XV. FROM FREDERICK.

'How did I feel?' The little wight Fill'd me, unfatherly, with fright! So grim it gazed, and, out of the sky, There came, minute, remote, the cry, Piercing, of original pain. I put the wonder back to Jane, And her delight seem'd dash'd, that I, Of strangers still by nature shy, Was not familiar quite so soon With her small friend of many a moon. But, when the new-made Mother smiled, She seem'd herself a little child, Dwelling at large beyond the law By which, till then, I judged and saw; And that fond glow which she felt stir For it, suffused my heart for her; To whom, from the weak babe, and thence To me, an influent innocence, Happy, reparative of life, Came, and she was indeed my wife, As there, lovely with love she lay, Brightly contented all the day To hug her sleepy little boy, In the reciprocated joy Of touch, the childish sense of love, Ever inquisitive to prove Its strange possession, and to know If the eye's report be really so.

XVI. FROM JANE TO MRS. GRAHAM

Dear Mother,—such if you'll allow, In love, not law, I'll call you now,— I hope you're well. I write to say Frederick has got, besides his pay, A good appointment in the Docks; Also to thank you for the frocks And shoes for Baby. I, (D.V.,) Shall soon be strong. Fred goes to sea No more. I am so glad; because, Though kinder husband never was, He seems still kinder to become The more he stays with me at home. When we are parted, I see plain He's dull till he gets used again To marriage. Do not tell him, though; I would not have him know I know, For all the world. I try to mind All your advice; but sometimes find I do not well see how. I thought To take it about dress; so bought A gay new bonnet, gown, and shawl; But Frederick was not pleased at all; For, though he smiled, and said, 'How smart!' I feel, you know, what's in his heart. But I shall learn! I fancied long That care in dress was very wrong, Till Frederick, in his startling way, When I began to blame, one day, The Admiral's Wife, because we hear She spends two hours, or something near, In dressing, took her part, and said How all things deck themselves that wed; How birds and plants grow fine to please Each other in their marriages; And how (which certainly is true— It never struck me—did it you?) Dress was, at first, Heaven's ordinance, And has much Scripture countenance. For Eliezer, we are told, Adorn'd with jewels and with gold Rebecca. In the Psalms, again, How the King's Daughter dress'd! And, then, The Good Wife in the Proverbs, she Made herself clothes of tapestry, Purple and silk: and there's much more I had not thought about before! But Fred's so clever! Do you know, Since Baby came, he loves me so! I'm really useful, now, to Fred; And none could do so well instead. It's nice to fancy, if I died, He'd miss me from the Darling's side! Also, there's something now, you see, On which we talk, and quite agree; On which, without pride too, I can Hope I'm as wise as any man. I should be happy now, if quite Sure that in one thing Fred was right. But, though I trust his prayers are said, Because he goes so late to bed, I doubt his Calling. Glad to find A text adapted to his mind,— That where St. Paul, in Man and Wife, Allows a little worldly life,— He smiled, and said that he knew all Such things as that without St. Paul! And once he said, when I with pain Had got him just to read Romaine, 'Men's creeds should not their hopes condemn. Who wait for heaven to come to them Are little like to go to heaven, If logic's not the devil's leaven!' I cried at such a wicked joke, And he, surprised, went out to smoke. But to judge him is not for me, Who myself sin so dreadfully As half to doubt if I should care To go to heaven, and he not there. He must be right; and I dare say I shall soon understand his way. To other things, once strange, I've grown Accustom'd, nay, to like. I own 'Twas long before I got well used To sit, while Frederick read or mused For hours, and scarcely spoke. When he, For all that, held the door to me, Pick'd up my handkerchief, and rose To set my chair, with other shows Of honour, such as men, 'tis true, To sweethearts and fine ladies do, It almost seem'd an unkind jest; But now I like these ways the best. They somehow make me gentle and good; And I don't mind his quiet mood. If Frederick does seem dull awhile, There's Baby. You should see him smile! I'm pretty and nice to him, sweet Pet, And he will learn no better yet: Indeed, now little Johnny makes A busier time of it, and takes Our thoughts off one another more, In happy as need be, I'm sure!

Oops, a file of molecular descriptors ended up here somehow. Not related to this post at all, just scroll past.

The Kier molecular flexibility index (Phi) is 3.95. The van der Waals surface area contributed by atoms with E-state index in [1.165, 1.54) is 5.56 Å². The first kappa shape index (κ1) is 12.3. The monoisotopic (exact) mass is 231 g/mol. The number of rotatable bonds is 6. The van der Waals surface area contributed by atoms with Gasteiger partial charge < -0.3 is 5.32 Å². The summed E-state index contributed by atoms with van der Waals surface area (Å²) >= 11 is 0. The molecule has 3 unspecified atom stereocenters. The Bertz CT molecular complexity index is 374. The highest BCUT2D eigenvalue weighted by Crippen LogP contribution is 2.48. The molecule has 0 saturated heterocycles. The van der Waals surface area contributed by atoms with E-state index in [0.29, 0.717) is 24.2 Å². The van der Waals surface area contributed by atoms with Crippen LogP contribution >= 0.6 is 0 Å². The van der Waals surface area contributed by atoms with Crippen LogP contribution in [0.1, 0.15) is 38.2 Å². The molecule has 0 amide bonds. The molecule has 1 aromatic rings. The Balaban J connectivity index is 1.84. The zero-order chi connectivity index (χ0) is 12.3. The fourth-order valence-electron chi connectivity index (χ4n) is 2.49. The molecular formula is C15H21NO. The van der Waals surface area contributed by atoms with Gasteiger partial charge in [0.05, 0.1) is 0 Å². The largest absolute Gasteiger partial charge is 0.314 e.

XVII. FROM FELIX TO HONORIA.